Falls and grain bin suffocation are definite hazards of the grain and feed business. Safety training and enforcement of confined space rules are very important approaches to risk mitigation. Al Tweeten, with Berkley Agribusiness Risk Specialists, states in a recent presentation on insurance risk control in the grain industry that focus on safety is perhaps one of the easiest approaches to managing risk and must be a priority. He feels that training should never have a day off and is everybody’s responsibility. As manager, you should give appropriate rewards for following the rules and you should dispense appropriate discipline for breaking them. Creating a culture around safety is important and in general having rules and training is not enough — it just takes a constant effort. OSHA has a reasonably informative page regarding safety in the grain and feed industry, located at: http://www.osha.gov/SLTC/grainhandling
Another risk management topic of current interest and concern is the recently enacted Food Safety Modernization Act signed into law by President Obama on Jan. 4, 2011, which includes some coverage for feed manufacturers (see http://www.fda.gov/Food/FoodSafety/FSMA), and for which the Food and Drug Administration (FDA) has oversight. Our intent is to devote a future Manager’s Notebook column specifically to dealing with this new law.
Insurance and contingency planning
The most common tool used to manage risk is insurance. Individuals and firms can purchase insurance for almost any situation. Pretty much anything that has a potential risk for loss or damage can be insured. Insurance works as we have mentioned above — funds from policy holders’ premiums are combined into an insurance pool. Insurance companies use statistics to predict what percentage of those insured will actually suffer a loss and file a claim. Claims are then paid from the insurance pool — with the balance accruing to the insurance company as profit.
Contingency plans are strategies your feed or grain business draws up in anticipation of certain events. They can cover any of the risks or possibilities that might occur to your firm: a competitor going out of business, a fire or flood, a product recall or contamination problem, the death or departure of an owner or key employee. How or whether you engage in developing these sorts of plans depends on your view of the severity of the impact of a particular event and the probability of it happening. The important point here is the conversation: It is far better to have considered a potential risk and decided that no action is required, than to not have the conversation and suffer the consequences when something unexpected happens with no contingency plan in place.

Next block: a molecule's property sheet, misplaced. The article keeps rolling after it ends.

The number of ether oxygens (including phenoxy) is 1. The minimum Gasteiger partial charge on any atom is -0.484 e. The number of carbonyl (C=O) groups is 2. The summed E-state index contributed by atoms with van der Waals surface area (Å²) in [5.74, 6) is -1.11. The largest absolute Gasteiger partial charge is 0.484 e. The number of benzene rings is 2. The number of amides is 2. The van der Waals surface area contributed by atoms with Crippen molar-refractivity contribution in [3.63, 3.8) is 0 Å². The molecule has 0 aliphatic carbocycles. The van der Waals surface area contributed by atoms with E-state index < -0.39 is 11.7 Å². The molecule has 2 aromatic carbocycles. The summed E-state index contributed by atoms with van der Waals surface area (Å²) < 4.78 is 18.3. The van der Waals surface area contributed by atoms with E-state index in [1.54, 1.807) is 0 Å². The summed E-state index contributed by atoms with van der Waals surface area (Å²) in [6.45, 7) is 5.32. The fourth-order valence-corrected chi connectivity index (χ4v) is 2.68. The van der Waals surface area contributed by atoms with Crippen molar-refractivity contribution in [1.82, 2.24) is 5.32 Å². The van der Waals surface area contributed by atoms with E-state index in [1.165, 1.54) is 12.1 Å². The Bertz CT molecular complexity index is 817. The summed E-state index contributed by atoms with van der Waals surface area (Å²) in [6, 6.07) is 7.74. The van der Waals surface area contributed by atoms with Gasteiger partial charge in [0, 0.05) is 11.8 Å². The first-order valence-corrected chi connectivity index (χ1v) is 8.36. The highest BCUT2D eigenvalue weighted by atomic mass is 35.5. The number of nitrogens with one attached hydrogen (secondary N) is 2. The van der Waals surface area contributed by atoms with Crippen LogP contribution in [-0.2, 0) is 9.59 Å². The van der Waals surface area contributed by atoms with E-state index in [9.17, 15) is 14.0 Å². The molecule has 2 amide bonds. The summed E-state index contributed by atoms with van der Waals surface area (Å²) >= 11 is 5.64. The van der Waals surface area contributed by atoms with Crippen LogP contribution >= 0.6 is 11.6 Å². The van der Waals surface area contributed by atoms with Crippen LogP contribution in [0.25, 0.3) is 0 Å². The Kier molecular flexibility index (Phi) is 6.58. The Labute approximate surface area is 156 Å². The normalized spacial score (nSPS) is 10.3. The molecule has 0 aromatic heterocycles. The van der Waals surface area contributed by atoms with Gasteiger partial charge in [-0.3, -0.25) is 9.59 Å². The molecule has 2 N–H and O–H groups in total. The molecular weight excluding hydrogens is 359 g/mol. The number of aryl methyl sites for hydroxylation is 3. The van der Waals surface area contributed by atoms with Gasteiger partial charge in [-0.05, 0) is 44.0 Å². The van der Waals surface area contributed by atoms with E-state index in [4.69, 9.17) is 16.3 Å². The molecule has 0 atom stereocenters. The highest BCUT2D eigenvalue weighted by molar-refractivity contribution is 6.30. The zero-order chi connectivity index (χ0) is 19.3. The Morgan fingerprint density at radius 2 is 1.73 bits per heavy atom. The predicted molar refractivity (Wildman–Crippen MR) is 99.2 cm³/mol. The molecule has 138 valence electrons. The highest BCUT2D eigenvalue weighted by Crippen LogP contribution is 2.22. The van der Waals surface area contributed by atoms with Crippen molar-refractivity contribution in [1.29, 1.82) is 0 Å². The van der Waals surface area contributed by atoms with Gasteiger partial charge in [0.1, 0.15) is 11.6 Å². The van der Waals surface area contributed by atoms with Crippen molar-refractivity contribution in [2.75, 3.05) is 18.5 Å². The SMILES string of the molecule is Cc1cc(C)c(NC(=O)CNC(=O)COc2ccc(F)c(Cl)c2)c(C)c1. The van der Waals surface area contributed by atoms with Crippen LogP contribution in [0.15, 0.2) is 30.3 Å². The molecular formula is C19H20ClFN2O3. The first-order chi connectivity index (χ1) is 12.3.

Key components of a contingency plan include a response phase focused on a quick and immediate response to an incident; a resumption phase which targets “getting back to work;” a recovery phase which allows for rebuilding critical infrastructure if destroyed by a disaster; and finally a restoration phase which implements procedures for normalized operations. A very detailed contingency plan template (meant for Federal Agencies — so some of the parts of the plan will not apply to the grain and feed industry) can be found at: www.csrc.nist.gov/groups/SMA/fasp/documents/contingency_planning/contingencyplan-template.doc.
This plan is worth looking at because it has some good, thought-provoking elements such as a “risk analysis matrix;” discussion of contingency plan contact information; an outline of “team staffing and taskings”; and suggests developing a succinct listing of all vendors and contractors that currently provide support or will provide support in a post-disaster environment, among other components.
Your insurance and your contingency plans are part of your risk management system — don’t just put them in a “safe place” and forget about them. Make it an annual commitment to review your risk management system and strategy and update it as necessary. No business is a static venture. Involve your employees as much as possible. They, more than anyone, can spot the flaws/gaps in your operation that can be tomorrow’s disaster.
Unavoidable yet manageable
There are lots of things that can happen in life and business and while we may not want to think about these negative outcomes and occurrences, it makes good business sense to carefully consider risks and prepare for contingencies. It may be instructive to engage professionals such as an insurance agent or a risk management specialist to assist with your strategies. A well-thought-out plan can definitely make your life easier should an unexpected disaster strike. Risk is unavoidable but it is manageable.